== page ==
Featured Review: Home-based chemical bleaching of teeth in adults

Home-based chemical bleaching of teeth in adults

Authors from Cochrane Oral Health asked the question, “What evidence is available regarding the different home-based chemically-induced bleaching agents in whitening teeth?” The recently published Cochrane Review is an update on a previous version, published in 2006.

There has been an increasing demand for whiter teeth. Home-based whitening products with a bleaching action have become popular and are available to patients from a dentist or purchased by patients themselves over-the-counter. A variety of whitening products are available which include:

  • hydrogen peroxide
  • carbamide peroxide
  • sodium percarbonate
  • sodium hexametaphosphate
  • sodium tripolyphosphate
  • calcium peroxide

These agents are supplied in different concentrations and are used with different methods of application (gel in tray, strips, paint-on gel, chewing gum, and mouthwash), which have varying application times and duration of treatment.

 The authors included 71 trials that involved 3,780 adults who underwent teeth whitening procedures with various bleaching agents using different methods of application, length of application and duration of treatment. 26 studies compared a bleaching agent to placebo and 51 studies compared one bleaching agent to another bleaching agent.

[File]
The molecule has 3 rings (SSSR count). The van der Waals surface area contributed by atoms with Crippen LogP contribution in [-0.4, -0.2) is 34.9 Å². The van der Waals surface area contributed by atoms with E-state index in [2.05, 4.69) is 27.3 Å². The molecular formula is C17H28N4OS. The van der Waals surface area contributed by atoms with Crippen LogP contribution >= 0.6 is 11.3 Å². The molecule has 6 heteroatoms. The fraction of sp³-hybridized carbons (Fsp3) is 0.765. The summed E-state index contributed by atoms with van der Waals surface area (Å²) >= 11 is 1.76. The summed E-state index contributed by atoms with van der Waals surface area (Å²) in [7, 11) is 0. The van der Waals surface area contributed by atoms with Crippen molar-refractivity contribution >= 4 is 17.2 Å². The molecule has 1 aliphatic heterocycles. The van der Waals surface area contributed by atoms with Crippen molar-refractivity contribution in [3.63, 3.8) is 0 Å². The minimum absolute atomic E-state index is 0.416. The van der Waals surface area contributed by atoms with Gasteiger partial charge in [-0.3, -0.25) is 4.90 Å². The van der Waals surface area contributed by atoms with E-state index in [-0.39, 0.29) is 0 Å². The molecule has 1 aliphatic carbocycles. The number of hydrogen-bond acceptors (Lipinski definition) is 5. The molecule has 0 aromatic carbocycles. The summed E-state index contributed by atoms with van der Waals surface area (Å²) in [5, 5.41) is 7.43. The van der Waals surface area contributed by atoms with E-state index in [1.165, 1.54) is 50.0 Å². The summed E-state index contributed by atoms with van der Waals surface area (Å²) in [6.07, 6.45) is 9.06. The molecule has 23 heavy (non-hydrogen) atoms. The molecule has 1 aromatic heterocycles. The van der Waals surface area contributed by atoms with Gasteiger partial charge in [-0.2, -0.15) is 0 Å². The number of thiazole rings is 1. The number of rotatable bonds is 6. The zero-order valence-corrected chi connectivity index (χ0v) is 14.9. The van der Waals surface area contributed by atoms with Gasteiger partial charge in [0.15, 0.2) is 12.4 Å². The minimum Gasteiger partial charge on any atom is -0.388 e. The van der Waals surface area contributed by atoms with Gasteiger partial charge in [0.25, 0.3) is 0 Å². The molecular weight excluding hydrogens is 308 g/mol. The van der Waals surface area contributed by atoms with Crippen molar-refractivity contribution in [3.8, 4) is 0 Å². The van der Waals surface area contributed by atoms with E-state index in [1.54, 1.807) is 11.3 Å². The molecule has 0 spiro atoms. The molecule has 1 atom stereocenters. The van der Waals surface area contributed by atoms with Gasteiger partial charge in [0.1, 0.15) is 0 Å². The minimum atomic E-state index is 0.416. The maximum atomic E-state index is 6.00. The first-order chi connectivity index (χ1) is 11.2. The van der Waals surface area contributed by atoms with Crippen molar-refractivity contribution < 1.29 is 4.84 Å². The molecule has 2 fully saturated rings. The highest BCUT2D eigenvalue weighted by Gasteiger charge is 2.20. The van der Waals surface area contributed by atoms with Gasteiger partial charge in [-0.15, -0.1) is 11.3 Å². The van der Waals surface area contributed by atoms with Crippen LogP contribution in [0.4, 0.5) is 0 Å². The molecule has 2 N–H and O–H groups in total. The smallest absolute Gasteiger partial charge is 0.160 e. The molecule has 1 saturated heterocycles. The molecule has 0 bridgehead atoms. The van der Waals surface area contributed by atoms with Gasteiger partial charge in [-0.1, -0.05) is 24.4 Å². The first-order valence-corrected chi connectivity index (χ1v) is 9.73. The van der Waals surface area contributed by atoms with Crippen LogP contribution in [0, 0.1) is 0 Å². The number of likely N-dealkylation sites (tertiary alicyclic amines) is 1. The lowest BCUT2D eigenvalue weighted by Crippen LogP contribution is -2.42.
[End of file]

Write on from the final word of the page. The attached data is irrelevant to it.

Lead author, Prashanti Eachempati, said: “The bleaching agents whitened teeth compared to placebo over a short time period (from 2 weeks to 6 months). However, the evidence currently available is insufficient to draw reliable conclusions regarding the superiority of home-based bleaching compositions or any particular method of application or concentration or application time or duration of use. Well-planned randomised controlled trials need to be conducted by standardising methods of application, concentrations, application times and duration of treatment.”

“The overall certainty of the evidence was low to very low for all comparisons. This was because most of the comparisons were reported in single trials with small sample sizes and event rates. There was an unclear risk of bias in most of the trials."

Wednesday, December 19, 2018
Share/Save